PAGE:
The Working Catholic
Thanksgiving, Part I
This past summer Oracle, Arizona reflected back to us two defining cultural images.
Oracle with a population of about 4,000 is 40 miles north of Tucson and it is slightly more than 100 miles north of Mexico. It was founded in the late 1870s as a mining town. It seems that Albert Weldon from New Brunswick, Canada took a ship, named Oracle, around Cape Horn and made his way to the Santa Catalina mountain area in Arizona. Two other immigrant prospectors joined him: Jimmy Lee from Ireland and Alex McKay from Scotland. They found gold and named their mine Oracle, in thanksgiving for a sturdy ship and for their discovery. By 1880 about 70 mines were staked in the area and a post office named Oracle opened to serve the workers.
The first image from this past summer is of an ad hoc ecumenical group called Heart To Heart that extends assistance to refugee children. This first image also includes donors to Catholic Community Services who have filled storerooms with food and clothing for the children. It includes about 100 people from South Side Presbyterian Church and other groups standing along the road in Oracle with signs greeting the children; signs in Spanish like Friends, don’t be afraid. Finally, this image includes leaders from Pima County Interfaith Council who are circulating a petition. Its provisions stress the need for each refugee child to have a specific attorney for a time, the need for access by pastors to detention centers or shelters and the need for a maximum one-year refugee card to ease a child’s anxiety while waiting out the refugee process.
The second image is of a Tea Party group, perhaps 60 people, standing alongside an Oracle street, shouting insults at refugee children. Adam Kwasman, a 31-year old member of the Arizona House of Representatives, was among the protestors. As Amy Davidson in The New Yorker (7/28/14) explains, Kwasman and company made two mistakes. First, the bus that the protestors harassed was filled with quizzical YMCA children (not refugees) on their way to a camping site. Second and contrary to the protestors’ claim, refugee children are not “illegal,” under the Wilberforce Act. Signed by President George Bush in 2008, the law stipulates that children, except those from Canada or Mexico, must have a judicial hearing before their immigration status is determined. From the time they come to the U.S. until a judge renders a decision, those children are legal.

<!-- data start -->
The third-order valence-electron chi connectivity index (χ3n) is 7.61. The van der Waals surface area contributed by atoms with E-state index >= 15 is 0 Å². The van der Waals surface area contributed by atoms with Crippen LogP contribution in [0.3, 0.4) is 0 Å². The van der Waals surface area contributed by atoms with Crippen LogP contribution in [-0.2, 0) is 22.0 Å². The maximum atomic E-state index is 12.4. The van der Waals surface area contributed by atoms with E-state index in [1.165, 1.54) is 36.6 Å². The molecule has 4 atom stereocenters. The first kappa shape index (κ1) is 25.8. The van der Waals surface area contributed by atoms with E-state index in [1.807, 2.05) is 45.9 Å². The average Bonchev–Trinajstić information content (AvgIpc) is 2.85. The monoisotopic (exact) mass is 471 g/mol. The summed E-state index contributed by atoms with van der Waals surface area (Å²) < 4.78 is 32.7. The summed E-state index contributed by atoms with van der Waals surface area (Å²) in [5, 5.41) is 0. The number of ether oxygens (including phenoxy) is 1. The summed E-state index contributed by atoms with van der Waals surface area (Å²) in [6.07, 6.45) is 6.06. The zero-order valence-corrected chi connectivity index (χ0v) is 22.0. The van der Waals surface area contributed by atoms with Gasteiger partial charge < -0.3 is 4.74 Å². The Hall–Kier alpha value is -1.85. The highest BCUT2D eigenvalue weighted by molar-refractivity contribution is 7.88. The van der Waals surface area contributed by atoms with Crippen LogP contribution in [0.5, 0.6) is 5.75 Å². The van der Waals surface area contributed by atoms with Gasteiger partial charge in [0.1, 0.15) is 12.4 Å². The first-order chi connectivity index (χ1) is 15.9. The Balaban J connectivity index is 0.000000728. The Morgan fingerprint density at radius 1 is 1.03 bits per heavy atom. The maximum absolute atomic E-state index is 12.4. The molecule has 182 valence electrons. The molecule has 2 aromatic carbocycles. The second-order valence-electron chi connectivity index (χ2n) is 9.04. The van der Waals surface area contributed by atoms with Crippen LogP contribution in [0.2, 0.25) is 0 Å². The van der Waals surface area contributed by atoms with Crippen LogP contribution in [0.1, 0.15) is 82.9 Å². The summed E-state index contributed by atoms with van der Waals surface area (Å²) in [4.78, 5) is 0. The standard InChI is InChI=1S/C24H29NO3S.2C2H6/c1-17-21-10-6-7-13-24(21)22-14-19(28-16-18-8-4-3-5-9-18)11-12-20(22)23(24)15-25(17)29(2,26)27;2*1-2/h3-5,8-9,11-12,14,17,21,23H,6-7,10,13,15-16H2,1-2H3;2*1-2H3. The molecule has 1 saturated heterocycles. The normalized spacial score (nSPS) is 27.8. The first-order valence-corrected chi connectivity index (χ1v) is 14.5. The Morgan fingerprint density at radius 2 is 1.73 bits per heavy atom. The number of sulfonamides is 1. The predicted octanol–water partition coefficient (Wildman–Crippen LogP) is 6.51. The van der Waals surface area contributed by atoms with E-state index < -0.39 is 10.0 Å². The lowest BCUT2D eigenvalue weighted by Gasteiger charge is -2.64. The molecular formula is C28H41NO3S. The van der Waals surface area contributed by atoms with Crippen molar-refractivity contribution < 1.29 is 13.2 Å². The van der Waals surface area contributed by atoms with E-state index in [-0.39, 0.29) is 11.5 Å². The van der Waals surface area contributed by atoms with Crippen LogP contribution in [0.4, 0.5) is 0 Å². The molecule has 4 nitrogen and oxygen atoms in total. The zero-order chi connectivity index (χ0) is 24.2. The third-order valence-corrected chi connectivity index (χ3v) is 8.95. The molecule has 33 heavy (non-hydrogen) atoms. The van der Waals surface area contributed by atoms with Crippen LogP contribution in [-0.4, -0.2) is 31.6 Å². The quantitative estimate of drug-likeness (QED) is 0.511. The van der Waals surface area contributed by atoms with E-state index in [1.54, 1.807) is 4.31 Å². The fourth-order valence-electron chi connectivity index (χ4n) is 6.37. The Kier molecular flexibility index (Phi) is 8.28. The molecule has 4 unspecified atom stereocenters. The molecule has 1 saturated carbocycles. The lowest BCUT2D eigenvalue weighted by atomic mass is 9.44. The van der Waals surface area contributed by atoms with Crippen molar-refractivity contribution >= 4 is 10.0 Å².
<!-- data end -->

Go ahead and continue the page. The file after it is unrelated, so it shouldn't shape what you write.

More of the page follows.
So, those are two salient images of U.S. culture—the first an image of gratitude and the second an image of resentment.
Gratitude is the recognition that everything, including life itself, is ultimately a gift from someone, somewhere. For most people in our country, that someone is God. In the example at hand it is the recognition that nations must have borders and have clear, enforceable immigration policies. It is also, however, the recognition that no one in this country, except for Native Americans (who are .9% of the population; 4.6% in Arizona) has prior ownership of land or resources. Further, it is the recognition that our beautiful country enjoys freedom and opportunity because its laws and its culture have always attracted and retained immigrants.
Resentment is the opposite of gratitude. It is the feeling that: #1. I have made it, to a degree. And I have made it through my own hard work; and #2. That a group just below me is getting ahead undeservedly. And further that the group below is somehow getting ahead at my expense.
There is an unarticulated side-effect to resentment, explains Fr. Henri Nouwen (1932-1996). It is a murky fear or a dragging suspicion that “you have made yourself totally dependent” on something you cannot name and a feeling of powerlessness over the dependency. Resentment “is a smoldering passion preventing us from asking forgiveness.”
Each November our country pauses for an entire day to bring the first image of thanksgiving to the fore. Perhaps we need to institute a day of forgiveness for our resentment, a national Yom Kippur.
Droel edits INITIATIVES (PO Box 291102, Chicago, IL 60629), a newsletter about faith and work.